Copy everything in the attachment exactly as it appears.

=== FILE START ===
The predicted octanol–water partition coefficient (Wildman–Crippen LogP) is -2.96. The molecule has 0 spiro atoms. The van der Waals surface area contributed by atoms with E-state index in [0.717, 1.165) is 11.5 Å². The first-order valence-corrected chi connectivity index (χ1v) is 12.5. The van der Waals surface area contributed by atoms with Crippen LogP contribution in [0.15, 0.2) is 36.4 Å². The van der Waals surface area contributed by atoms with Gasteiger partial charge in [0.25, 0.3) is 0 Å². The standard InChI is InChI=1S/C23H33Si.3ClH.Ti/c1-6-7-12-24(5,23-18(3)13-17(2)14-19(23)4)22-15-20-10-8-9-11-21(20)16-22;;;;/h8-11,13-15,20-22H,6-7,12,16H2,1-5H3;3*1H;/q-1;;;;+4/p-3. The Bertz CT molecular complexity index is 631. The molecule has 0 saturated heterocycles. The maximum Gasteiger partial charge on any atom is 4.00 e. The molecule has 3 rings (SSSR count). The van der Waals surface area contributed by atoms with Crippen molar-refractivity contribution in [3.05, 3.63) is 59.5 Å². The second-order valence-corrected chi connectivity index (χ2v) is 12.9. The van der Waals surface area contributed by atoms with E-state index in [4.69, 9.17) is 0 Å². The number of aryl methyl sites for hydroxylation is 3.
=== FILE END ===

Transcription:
The predicted octanol–water partition coefficient (Wildman–Crippen LogP) is -2.96. The molecule has 0 spiro atoms. The van der Waals surface area contributed by atoms with E-state index in [0.717, 1.165) is 11.5 Å². The first-order valence-corrected chi connectivity index (χ1v) is 12.5. The van der Waals surface area contributed by atoms with Crippen LogP contribution in [0.15, 0.2) is 36.4 Å². The van der Waals surface area contributed by atoms with Gasteiger partial charge in [0.25, 0.3) is 0 Å². The standard InChI is InChI=1S/C23H33Si.3ClH.Ti/c1-6-7-12-24(5,23-18(3)13-17(2)14-19(23)4)22-15-20-10-8-9-11-21(20)16-22;;;;/h8-11,13-15,20-22H,6-7,12,16H2,1-5H3;3*1H;/q-1;;;;+4/p-3. The Bertz CT molecular complexity index is 631. The molecule has 0 saturated heterocycles. The maximum Gasteiger partial charge on any atom is 4.00 e. The molecule has 3 rings (SSSR count). The van der Waals surface area contributed by atoms with Crippen molar-refractivity contribution in [3.05, 3.63) is 59.5 Å². The second-order valence-corrected chi connectivity index (χ2v) is 12.9. The van der Waals surface area contributed by atoms with E-state index in [4.69, 9.17) is 0 Å². The number of aryl methyl sites for hydroxylation is 3.